Among these authentic generic traits that distinguish the patriotic, public-spirited Roman statesman are humanitas and liberalitas. Neither of these expressions mean precisely the same as our present concepts of humanity and liberality. Humanitas is not Renaissance humanism which represented a catholic interest in man and all his works turned to selfish purposes, nor is it modern humanitarianism with its sentimental kindness that occasionally defeats the better interests of its beneficiaries. Rather it is a constructively co-operative attitude of right regard and interest in all things human reflecting that detached consideration for others upon which genuine social understanding depends. Humanitas is the recognition of essential humanity and intrinsic human nature. Such an understanding perceives man for what he is and renders him his due, and in this respect is not far removed from justice; yet it involves also that inner feeling for humanity that senses human defects and allows for them. It is here that the spirit of human kindness and philanthropy enters the concept and opens the way for the Christian humanitarian love of man. Besides, humanitas touches the realm of art and taste, and connotes those elements of refinement and culture that mark the civilized man, something at once more genuine and less precious than the elegance and politeness that characterize urbanitas and the urbane man. And there has been a tend- ency to mistake urbanity for humanity. Similarly, liberalitas is not the public manifestation of generosity to win personal reputation and esteem that Machiavelli considers in his sixteenth chapter of The Prince, concerning liberality and meanness. It is not the selfish sort of liberality that is adopted from ulterior motives of policy, but the inherent nobility of character that enables one to give something of value to another and feel that by so doing he has contributed to his own spiritual enlargement. Closely related are the traits of benevolentia and dementia. Benevolence is really an aspect of humanity, agreeable to men whose minds are accustomed to law and justice. It reflects an ability to appreciate the human angle or equation, breadth of sympathy, and kindly regard for others. Benevolence is the trait of people who have the capacity to measure men, and includes a mental habit that inclines men to think well of the world in general. Clemency carries us beyond the realm of mere equity and implies a mercy beyond the strict and rigid requirements of law. It was a quality to be employed with discrimination but appreciated to the full among a nation of lawyers when applied with wisdom and moderation. Lastly we may observe modestia and magnificentia. The former includes much more than our narrow modern conception of modesty. It is, indeed, temperance, moderation, good practical judgment, especially in matters of taste and conduct. Like gravitas, it reflects an appearance one would exhibit before others, avoiding all boastfulness and extravagance of manner. But it must not be confused with Christian humility, for it is highly self-regarding despite its unassuming presence, respect for authority, and observance of custom. Again it is balance, proportion, “the golden mean’’ (aurea mediocritas) applied to conduct and manners. No trait is more specifically Roman than magnificence, but again the meaning turns on inner significance, not outer form and expression. Magnificence in the citizen and states- man was never dazzling display either of personal riches and adornment or of intellectual subtlety and profundity, but it was high-mindedness, loftiness of thought and character, splendor of mind, and grandeur of spiritual aspiration.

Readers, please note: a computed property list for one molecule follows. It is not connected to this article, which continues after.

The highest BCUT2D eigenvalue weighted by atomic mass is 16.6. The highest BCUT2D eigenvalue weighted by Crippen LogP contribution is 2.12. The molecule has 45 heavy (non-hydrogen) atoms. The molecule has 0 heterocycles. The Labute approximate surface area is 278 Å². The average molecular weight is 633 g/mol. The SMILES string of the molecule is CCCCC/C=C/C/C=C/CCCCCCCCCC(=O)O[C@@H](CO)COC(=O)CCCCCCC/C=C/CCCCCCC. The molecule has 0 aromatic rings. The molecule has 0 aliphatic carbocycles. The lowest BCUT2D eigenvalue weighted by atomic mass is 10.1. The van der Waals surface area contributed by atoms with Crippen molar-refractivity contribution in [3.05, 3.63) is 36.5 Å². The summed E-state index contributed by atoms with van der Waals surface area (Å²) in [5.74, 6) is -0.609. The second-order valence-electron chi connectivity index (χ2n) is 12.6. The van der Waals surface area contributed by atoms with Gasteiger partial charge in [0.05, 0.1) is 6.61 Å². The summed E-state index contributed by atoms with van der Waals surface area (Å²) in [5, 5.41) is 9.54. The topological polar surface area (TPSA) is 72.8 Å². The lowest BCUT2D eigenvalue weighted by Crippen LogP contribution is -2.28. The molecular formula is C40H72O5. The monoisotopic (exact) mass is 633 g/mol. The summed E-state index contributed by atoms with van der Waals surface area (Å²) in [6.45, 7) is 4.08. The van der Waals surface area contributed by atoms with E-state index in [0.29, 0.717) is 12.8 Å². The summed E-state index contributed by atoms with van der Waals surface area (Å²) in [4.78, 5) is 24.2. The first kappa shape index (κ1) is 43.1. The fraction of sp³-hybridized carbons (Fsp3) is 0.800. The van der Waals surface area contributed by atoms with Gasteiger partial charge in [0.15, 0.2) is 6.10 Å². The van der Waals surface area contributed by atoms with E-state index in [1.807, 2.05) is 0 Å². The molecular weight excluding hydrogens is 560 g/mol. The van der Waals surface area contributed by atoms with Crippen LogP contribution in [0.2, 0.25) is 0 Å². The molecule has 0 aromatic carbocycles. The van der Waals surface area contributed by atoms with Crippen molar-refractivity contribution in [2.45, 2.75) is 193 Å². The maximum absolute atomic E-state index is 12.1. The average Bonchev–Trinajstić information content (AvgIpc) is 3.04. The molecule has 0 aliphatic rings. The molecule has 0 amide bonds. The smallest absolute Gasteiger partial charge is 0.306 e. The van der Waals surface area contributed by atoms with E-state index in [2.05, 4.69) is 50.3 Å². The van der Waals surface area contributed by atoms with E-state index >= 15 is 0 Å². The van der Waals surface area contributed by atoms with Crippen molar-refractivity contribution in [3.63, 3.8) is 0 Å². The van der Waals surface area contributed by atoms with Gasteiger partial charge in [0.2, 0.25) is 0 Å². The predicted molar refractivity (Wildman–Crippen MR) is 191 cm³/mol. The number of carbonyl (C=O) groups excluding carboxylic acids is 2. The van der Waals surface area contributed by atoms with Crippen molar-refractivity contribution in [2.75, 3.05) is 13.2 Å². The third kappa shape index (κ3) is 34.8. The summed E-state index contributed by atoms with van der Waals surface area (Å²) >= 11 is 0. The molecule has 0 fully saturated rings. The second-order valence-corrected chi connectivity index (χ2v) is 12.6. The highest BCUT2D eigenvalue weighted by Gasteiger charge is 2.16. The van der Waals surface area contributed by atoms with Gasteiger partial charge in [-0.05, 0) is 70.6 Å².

Indeed, the true greatness in the structure of the Roman soul consists in a kind of spiritual grandeur which one perceives rather than understands. However, after this some- what extended exploration of the intellectual and moral regions in which the great proconsul had his being, we realize that he belongs to an entirely different historical dimension than contemporary men of the modern world. Friedell had grasped the essential truth of the matter when he warned us that “pre-Christian peoples-let us not harbor any delusions about that-are in the ultimate depths of their soul unintelligible to us-and a hopeless gulf separates us from Antiquity.” Consequently we see that the modern passion for drawing superficial parallels between our own time and the ancient world is a vacant and fruitless pastime. Yet one is constantly posed with the query: How would the Roman and his civilization stand against the modern background? It may be answered that even if we accept the view that he lacked creative and inventive genius, which is far from proved, he had admittedly great native capacity for adaptation. On the military side the First and Second Punic Wars provided an arena and testing-ground of the human spirit that can sustain any comparison with the First and Second World Wars. These wars average in length twenty years each: First Punic 264-41 B.C.; Second Punic 218-201 B.C. They were the world wars of their day, fought on many fronts with immense destruction of life and property. At Cannae in 216 it is estimated that Hannibal slaughtered not less than fifty thousand men with an additional ten thousand taken prisoners, representing, with the missing, losses of some sixty-five thousand out of a total army numbering nearly eighty thousand men. These young men, the flower of Roman youth, were killed in hand- to-hand fighting-a heavy afternoon’s work even in this age of dive-bombers and machine-guns. It is a busy day on the Russian front before Stalingrad which reports five thousand Nazi casualties. Yet report has it that during those terrible days when Hannibal stood within sight of the walls of Rome, the brokers in the Farum were bidding up the real-estate upon which the Carthaginian army was standing. In very truth, shattered by these grievous wounds Rome was compelled to contract her efforts until a new generation of heroes was ready to face the foe. Nonetheless,during these fateful years after Cannae (215-208 B.C.) the Romans managed to maintain successful sieges of Syracuse, Capua, and Tarentum, to ward off the treacherous stab-in-the-back of the Macedonian king known in history as the First Macedonian War, to conduct a protracted campaign in Spain, to hold off the terrific Hannibal himself in Italy, and to defeat at the Metaurus river the effort of Hasdrubal to effect a junction with Hannibal. To all this it will be replied that admittedly the Roman had surpassing gifts in the military art as practiced in his day, whereas our genius consists in scientific achievement. I shall not discuss the competence of the Romans as engineers and architects. The modern engineer and architect knows full well that competence, and its record is written across the face of the Mediterranean world in the ruins of forum and basilica, of arch and palace, of circus and theatre, of the forts of the limes, and of roads and aqueducts ofttimes still largely intact, all scattered from the frontiers of Scotland to the edge of the Sahara and from Spain to Syria. And I cannot forbear to repeat the question of a great classical scholar who once asked what modern man could truly believe that a mind of the acuteness and curiosity of a Cicero would not master, within the space of a few short months, the major advances in thought and the technique of living attained during the two thousand years that separate him from us. Barbarian Japanese fly airplanes and drive tanks. Is there reason to believe great, adventurous Caesar could not have learned these arts?